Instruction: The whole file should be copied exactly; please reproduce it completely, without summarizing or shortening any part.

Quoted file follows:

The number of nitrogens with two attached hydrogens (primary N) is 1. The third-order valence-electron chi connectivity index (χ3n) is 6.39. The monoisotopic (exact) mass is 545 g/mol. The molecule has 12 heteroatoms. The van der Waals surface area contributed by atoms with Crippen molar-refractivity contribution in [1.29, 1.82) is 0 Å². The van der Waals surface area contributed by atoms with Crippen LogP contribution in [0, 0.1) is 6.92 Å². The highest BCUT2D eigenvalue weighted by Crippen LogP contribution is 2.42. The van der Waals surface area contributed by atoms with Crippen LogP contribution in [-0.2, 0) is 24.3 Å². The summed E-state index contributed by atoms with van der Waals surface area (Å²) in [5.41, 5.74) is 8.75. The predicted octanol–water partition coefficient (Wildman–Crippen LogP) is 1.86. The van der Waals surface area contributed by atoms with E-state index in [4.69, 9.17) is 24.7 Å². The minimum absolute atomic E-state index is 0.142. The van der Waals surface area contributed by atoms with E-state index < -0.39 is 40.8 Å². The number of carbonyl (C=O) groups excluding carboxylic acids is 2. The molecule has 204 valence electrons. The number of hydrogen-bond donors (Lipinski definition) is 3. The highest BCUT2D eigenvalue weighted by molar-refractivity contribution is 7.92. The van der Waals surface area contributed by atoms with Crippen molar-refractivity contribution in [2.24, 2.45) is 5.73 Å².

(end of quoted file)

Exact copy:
The number of nitrogens with two attached hydrogens (primary N) is 1. The third-order valence-electron chi connectivity index (χ3n) is 6.39. The monoisotopic (exact) mass is 545 g/mol. The molecule has 12 heteroatoms. The van der Waals surface area contributed by atoms with Crippen molar-refractivity contribution in [1.29, 1.82) is 0 Å². The van der Waals surface area contributed by atoms with Crippen LogP contribution in [0, 0.1) is 6.92 Å². The highest BCUT2D eigenvalue weighted by Crippen LogP contribution is 2.42. The van der Waals surface area contributed by atoms with Crippen LogP contribution in [-0.2, 0) is 24.3 Å². The summed E-state index contributed by atoms with van der Waals surface area (Å²) in [5.41, 5.74) is 8.75. The predicted octanol–water partition coefficient (Wildman–Crippen LogP) is 1.86. The van der Waals surface area contributed by atoms with E-state index in [4.69, 9.17) is 24.7 Å². The minimum absolute atomic E-state index is 0.142. The van der Waals surface area contributed by atoms with E-state index < -0.39 is 40.8 Å². The number of carbonyl (C=O) groups excluding carboxylic acids is 2. The molecule has 204 valence electrons. The number of hydrogen-bond donors (Lipinski definition) is 3. The highest BCUT2D eigenvalue weighted by molar-refractivity contribution is 7.92. The van der Waals surface area contributed by atoms with Crippen molar-refractivity contribution in [2.24, 2.45) is 5.73 Å².